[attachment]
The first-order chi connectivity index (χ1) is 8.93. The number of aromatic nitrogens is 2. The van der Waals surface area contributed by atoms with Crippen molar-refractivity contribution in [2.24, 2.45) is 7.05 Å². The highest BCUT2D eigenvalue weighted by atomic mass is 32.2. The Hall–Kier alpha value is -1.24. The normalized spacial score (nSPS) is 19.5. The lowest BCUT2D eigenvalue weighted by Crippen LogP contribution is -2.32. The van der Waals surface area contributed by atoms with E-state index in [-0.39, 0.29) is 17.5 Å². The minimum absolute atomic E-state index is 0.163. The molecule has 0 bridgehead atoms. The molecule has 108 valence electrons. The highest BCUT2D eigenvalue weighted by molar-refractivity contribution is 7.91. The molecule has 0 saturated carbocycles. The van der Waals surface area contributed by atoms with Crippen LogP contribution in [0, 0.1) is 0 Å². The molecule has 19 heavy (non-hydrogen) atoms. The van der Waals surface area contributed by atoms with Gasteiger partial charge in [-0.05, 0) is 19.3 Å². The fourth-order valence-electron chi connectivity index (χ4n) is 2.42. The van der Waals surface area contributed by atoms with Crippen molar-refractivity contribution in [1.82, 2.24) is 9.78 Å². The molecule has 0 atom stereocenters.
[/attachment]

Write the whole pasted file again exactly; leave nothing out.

The first-order chi connectivity index (χ1) is 8.93. The number of aromatic nitrogens is 2. The van der Waals surface area contributed by atoms with Crippen molar-refractivity contribution in [2.24, 2.45) is 7.05 Å². The highest BCUT2D eigenvalue weighted by atomic mass is 32.2. The Hall–Kier alpha value is -1.24. The normalized spacial score (nSPS) is 19.5. The lowest BCUT2D eigenvalue weighted by Crippen LogP contribution is -2.32. The van der Waals surface area contributed by atoms with E-state index in [-0.39, 0.29) is 17.5 Å². The minimum absolute atomic E-state index is 0.163. The molecule has 0 bridgehead atoms. The molecule has 108 valence electrons. The highest BCUT2D eigenvalue weighted by molar-refractivity contribution is 7.91. The molecule has 0 saturated carbocycles. The van der Waals surface area contributed by atoms with Crippen LogP contribution in [0, 0.1) is 0 Å². The molecule has 19 heavy (non-hydrogen) atoms. The van der Waals surface area contributed by atoms with Gasteiger partial charge in [-0.05, 0) is 19.3 Å². The fourth-order valence-electron chi connectivity index (χ4n) is 2.42. The van der Waals surface area contributed by atoms with Crippen molar-refractivity contribution in [1.82, 2.24) is 9.78 Å². The molecule has 0 atom stereocenters.